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Will Democrats line up behind President Obama on Syria?
It's going to be a heavy lift
Libertarian Republicans on one side, anti-war Democrats on the other...
Libertarian Republicans on one side, anti-war Democrats on the other... Chip Somodevilla/Getty Images
W

ith many Republicans in the House voicing their opposition to a strike against Syria, it looks like it could be up to Democrats to pass a resolution authorizing military action.

As The Week's Harold Maass points out, Republicans are split on the issue, with many members apparently willing to cede to the Democrats the GOP's historical reputation for being strong on national security.

But the Democratic Party, which has traditionally been the home of anti-war advocates, might not be interested, which means President Obama faces a heavy lift on what is turning out to be one of the biggest foreign policy gambles of his tenure.

The Senate has a Democratic majority, and many Democratic lawmakers in the upper chamber will likely fall in line behind the White House. There are still some blue skeptics, however, most notably Sen. Chris Murphy (D-Conn.), who said this week that he "was going to need to be convinced" that a strike was necessary because he didn't think it would "make the situation better for the Syrian people."

Indeed, Murphy and Sen. Tom Udall (D-N.M.) on Wednesday night voted against authorization as the bill moved out of the Senate Foreign Relations Committee on a close 10-7 vote.

But overall, there should be enough Republican hawks, including Sens. John McCain (Ariz.) and Lindsey Graham (S.C.), in the Senate to make the White House cautiously optimistic about achieving a coalition that can overcome a potential filibuster. Joining McCain in passing the resolution in committee on Wednesday were Republican Sens. Bob Corker of Tennessee and Jeff Flake of Arizona.

The trouble for President Obama is in the House. If not enough Republicans join Speaker John Boehner (R-Ohio) in supporting military action, the fate of the resolution could rest in the hands of Minority Leader Nancy Pelosi (D-Calif.), who will have to convince skeptical Democrats to join prominent party members like former Secretary of State Hillary Clinton in supporting the president's plan.

Pelosi showed admirable skill in corralling her caucus during her stint as speaker from 2007 to 2011. But that dynamic may have changed since the GOP took back the House in the 2010 elections, argues Bloomberg Businessweek's Joshua Green:

[T]he hawkish, pro-military Democrats who would be most inclined to support an attack on Syria have all but disappeared from Congress. They have left behind a House Democratic caucus that is smaller, more liberal, and still seared by U.S. misadventures abroad under George W. Bush. [Bloomberg Businessweek]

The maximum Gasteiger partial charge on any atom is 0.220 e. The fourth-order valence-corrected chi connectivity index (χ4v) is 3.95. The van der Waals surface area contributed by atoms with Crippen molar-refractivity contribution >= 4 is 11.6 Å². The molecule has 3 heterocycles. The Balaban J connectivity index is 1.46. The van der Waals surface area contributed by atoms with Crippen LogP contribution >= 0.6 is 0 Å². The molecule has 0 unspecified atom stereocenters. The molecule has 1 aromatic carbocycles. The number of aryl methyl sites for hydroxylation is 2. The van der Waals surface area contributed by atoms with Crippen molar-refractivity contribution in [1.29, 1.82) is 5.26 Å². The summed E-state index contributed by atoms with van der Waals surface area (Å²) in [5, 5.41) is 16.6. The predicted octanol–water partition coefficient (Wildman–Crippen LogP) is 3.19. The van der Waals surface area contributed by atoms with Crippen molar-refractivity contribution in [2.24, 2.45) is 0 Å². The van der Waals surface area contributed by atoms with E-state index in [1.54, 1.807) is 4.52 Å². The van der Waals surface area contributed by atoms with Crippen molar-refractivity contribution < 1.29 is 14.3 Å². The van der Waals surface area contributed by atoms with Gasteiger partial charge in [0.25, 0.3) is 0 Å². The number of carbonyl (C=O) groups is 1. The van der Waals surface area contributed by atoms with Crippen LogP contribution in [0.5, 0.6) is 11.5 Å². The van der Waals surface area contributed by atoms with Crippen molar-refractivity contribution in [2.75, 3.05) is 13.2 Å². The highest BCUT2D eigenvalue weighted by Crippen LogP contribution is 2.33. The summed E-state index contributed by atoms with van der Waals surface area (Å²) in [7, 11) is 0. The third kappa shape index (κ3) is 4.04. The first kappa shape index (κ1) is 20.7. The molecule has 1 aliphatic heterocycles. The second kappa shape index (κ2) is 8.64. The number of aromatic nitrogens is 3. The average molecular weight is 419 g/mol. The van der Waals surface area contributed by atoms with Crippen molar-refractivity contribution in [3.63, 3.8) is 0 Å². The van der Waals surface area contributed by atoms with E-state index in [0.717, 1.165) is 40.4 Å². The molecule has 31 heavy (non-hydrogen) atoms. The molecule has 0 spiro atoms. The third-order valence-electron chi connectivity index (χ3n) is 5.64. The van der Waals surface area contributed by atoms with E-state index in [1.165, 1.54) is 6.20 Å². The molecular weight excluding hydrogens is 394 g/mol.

That contingent includes Alan Grayson (D-Fla.), who started DontAttackSyria.com, as well as Reps. Gerry Connolly (Va.) and Chris Van Hollen (Md.), who are drawing up alternative resolutions because they believe the current one gives Obama "far too broad authority."

Rep. Rick Nolan (D-Minn.) calls the White House's evidence that Assad used chemical weapons "sketchy and confusing at best," and claims the Obama administration has shown "profound neglect in exploring the other possibilities" besides military action.

There are other factors in play besides ideology, of course. Here's Josh Kraushaar writing at National Journal:

For vote-counting purposes, the most important divide isn't between hawks and doves. It's between members in tough districts and safe seats. With military intervention unpopular, few at-risk members are sticking their necks out to support the president, even those from his own party. These members are acutely sensitive to public opinion, and self-survival is often more important than taking one for the team. [National Journal]

Kraushaar notes that Democratic House members likely looking at a dogfight in 2014 — including Nolan, California's Scott Peters and John Garamendi, and Tammy Duckworth of Illinois — have either opposed intervention outright or have been reluctant to voice their support.

Partisanship, however, could end up winning the day for Obama. No matter what misgivings Democrats might have, an alliance between anti-war Democrats and libertarian-leaning Republicans would be a fragile thing, says Michael Heaney, a former House committee staffer under Rep. John Dingel (D-Mich.).

"I would love to be proven wrong because President Obama promised us no stupid wars," he tells NPR. "But you don't see any coordination across these groups, and you would need to see that to build a winning coalition."

Keith Wagstaff is a staff writer at TheWeek.com covering politics and current events. He has previously written for such publications as TIME, Details, VICE, and the Village Voice.

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